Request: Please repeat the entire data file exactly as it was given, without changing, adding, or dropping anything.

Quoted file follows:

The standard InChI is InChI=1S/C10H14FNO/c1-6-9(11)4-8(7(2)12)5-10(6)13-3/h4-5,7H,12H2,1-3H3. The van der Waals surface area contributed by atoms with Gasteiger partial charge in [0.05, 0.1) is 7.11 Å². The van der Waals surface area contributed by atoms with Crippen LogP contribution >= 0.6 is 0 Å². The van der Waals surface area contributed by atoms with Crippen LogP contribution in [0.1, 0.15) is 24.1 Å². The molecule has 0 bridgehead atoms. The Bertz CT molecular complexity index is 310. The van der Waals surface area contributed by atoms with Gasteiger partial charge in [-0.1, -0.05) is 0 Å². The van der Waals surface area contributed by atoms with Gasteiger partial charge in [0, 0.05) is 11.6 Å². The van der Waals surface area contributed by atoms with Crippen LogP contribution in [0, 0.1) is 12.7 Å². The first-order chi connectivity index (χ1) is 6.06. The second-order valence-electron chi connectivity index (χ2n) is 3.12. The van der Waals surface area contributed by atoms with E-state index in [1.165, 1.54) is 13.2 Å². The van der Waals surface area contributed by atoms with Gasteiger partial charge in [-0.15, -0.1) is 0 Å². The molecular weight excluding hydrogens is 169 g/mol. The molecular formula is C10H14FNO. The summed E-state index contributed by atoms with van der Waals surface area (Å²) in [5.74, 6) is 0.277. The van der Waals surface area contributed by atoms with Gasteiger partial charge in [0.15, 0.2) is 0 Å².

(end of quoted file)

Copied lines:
The standard InChI is InChI=1S/C10H14FNO/c1-6-9(11)4-8(7(2)12)5-10(6)13-3/h4-5,7H,12H2,1-3H3. The van der Waals surface area contributed by atoms with Gasteiger partial charge in [0.05, 0.1) is 7.11 Å². The van der Waals surface area contributed by atoms with Crippen LogP contribution >= 0.6 is 0 Å². The van der Waals surface area contributed by atoms with Crippen LogP contribution in [0.1, 0.15) is 24.1 Å². The molecule has 0 bridgehead atoms. The Bertz CT molecular complexity index is 310. The van der Waals surface area contributed by atoms with Gasteiger partial charge in [-0.1, -0.05) is 0 Å². The van der Waals surface area contributed by atoms with Gasteiger partial charge in [0, 0.05) is 11.6 Å². The van der Waals surface area contributed by atoms with Crippen LogP contribution in [0, 0.1) is 12.7 Å². The first-order chi connectivity index (χ1) is 6.06. The second-order valence-electron chi connectivity index (χ2n) is 3.12. The van der Waals surface area contributed by atoms with E-state index in [1.165, 1.54) is 13.2 Å². The van der Waals surface area contributed by atoms with Gasteiger partial charge in [-0.15, -0.1) is 0 Å². The molecular weight excluding hydrogens is 169 g/mol. The molecular formula is C10H14FNO. The summed E-state index contributed by atoms with van der Waals surface area (Å²) in [5.74, 6) is 0.277. The van der Waals surface area contributed by atoms with Gasteiger partial charge in [0.15, 0.2) is 0 Å².